Robert Hayden’s “Those Winter Sundays” is a poem that has a lot to say in a small amount of space. It uses one event to describe a father’s whole relationship with his son. “Those Winter Sundays” is a poem written for Robert Hayden’s father. Although at first, the poem does not seem to be a great tribute to his father, Hayden’s admiration and love for his father become apparent as we look deeper.
In this poem, Hayden uses many descriptive words to set the scene for his work (e.g. blueblack cold, cracked hands, banked fires blaze). His vivid words make me conjure up visions in my mind of this hard working father up alone in the cold darkness. When Hayden writes “cracked hands that ached” (Roberts 759), he is using the “cracked hands” as a symbol for hard work and a symbol for all the pain and discomfort the man is willing to go through for his family. Hayden described sounds as well as images in the same descriptive way when he writes “I awoke and heard the cold splintering, breaking” (Roberts 759). Maybe what the boy heard was really the fire crackling, or ice melting off of the windows. Either way, th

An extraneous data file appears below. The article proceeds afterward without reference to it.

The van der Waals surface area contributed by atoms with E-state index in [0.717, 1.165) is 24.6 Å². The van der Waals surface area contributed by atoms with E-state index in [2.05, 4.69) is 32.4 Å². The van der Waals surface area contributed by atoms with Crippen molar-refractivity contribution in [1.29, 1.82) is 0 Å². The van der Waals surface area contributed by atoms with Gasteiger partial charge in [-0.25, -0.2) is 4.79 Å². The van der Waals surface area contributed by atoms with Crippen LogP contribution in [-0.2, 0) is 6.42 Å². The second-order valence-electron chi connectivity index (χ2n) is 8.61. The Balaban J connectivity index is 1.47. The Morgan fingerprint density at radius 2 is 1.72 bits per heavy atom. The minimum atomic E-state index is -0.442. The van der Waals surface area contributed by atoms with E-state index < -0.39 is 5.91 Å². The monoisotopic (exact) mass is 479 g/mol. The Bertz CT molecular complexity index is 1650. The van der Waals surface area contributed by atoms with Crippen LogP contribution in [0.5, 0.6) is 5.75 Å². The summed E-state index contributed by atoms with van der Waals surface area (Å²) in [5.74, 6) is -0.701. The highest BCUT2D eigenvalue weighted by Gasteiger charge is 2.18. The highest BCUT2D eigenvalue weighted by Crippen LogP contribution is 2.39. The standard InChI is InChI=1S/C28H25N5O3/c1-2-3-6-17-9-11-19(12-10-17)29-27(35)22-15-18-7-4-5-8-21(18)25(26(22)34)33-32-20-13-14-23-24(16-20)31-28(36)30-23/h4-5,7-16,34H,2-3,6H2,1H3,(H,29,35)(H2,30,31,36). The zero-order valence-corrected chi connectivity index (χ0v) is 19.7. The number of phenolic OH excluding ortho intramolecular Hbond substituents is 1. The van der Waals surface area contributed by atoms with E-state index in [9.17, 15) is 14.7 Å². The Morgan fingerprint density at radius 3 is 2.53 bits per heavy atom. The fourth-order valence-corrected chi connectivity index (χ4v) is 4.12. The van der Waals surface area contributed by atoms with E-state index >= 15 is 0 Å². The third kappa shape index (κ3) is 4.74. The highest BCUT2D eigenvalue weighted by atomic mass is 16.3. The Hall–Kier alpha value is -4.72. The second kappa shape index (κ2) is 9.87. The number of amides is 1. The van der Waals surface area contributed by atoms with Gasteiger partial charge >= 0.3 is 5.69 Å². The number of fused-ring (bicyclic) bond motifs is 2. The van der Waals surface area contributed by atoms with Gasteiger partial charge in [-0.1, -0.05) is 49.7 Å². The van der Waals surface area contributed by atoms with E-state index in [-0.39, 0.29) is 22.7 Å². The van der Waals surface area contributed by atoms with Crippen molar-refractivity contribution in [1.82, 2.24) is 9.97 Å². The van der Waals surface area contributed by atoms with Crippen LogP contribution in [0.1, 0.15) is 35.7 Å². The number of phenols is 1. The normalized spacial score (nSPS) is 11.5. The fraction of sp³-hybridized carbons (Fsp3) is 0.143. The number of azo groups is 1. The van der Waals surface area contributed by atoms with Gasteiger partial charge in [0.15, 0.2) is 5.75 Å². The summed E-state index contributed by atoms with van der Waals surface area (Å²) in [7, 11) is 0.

The element of self-sacrifice is clear in the description of the father"tms "cracked hands" 2(Roberts 759) and how he disregards his own pain to warm and light the home for his family. The warm house on the winter Sundays served as a symbol for the father"tms love for his son, although the son did not make this connection until later in his life. "What did I know, what did I know of love"tms austere and lonely offices" (Roberts 759). But, there is no judgment made as to whether or not the indifference was justified, or could have been helped. With the presence of anger in the home, Hayden implies that as much as his indifference to his father may have been self-protective, it was also ungrateful. As he grew up, Hayden realized that his father was totally self-sacrificing. is choice of symbolism is used to show the power of the father he had the power to "break" the cold, and to "drive it out" for the sake of those he cared for. In stark contrast to the seemingly loving act of warming the home, is the reference to the emotional distance between the father and son. Realizing that when he was young, he did not understand his father"tms harsh way of showing love, he has come to not only accept it but to appreciate it. It was clear in his writing that anger was a constant in the home, as much a part of the mornings as the fire itself. As a child, Hayden doubted his father"tms love, but once he was older, he realized that love is often expressed silently and indirectly. 3The words "austere" and "lonely" also carry a lot of meaning. The repetition of "What did I know" adds emphasis to this thought, like Hayden is full of regret, wishing he had known, and had thanked his father. More details of this condition are not given, and I was left to guess what the source of the anger was.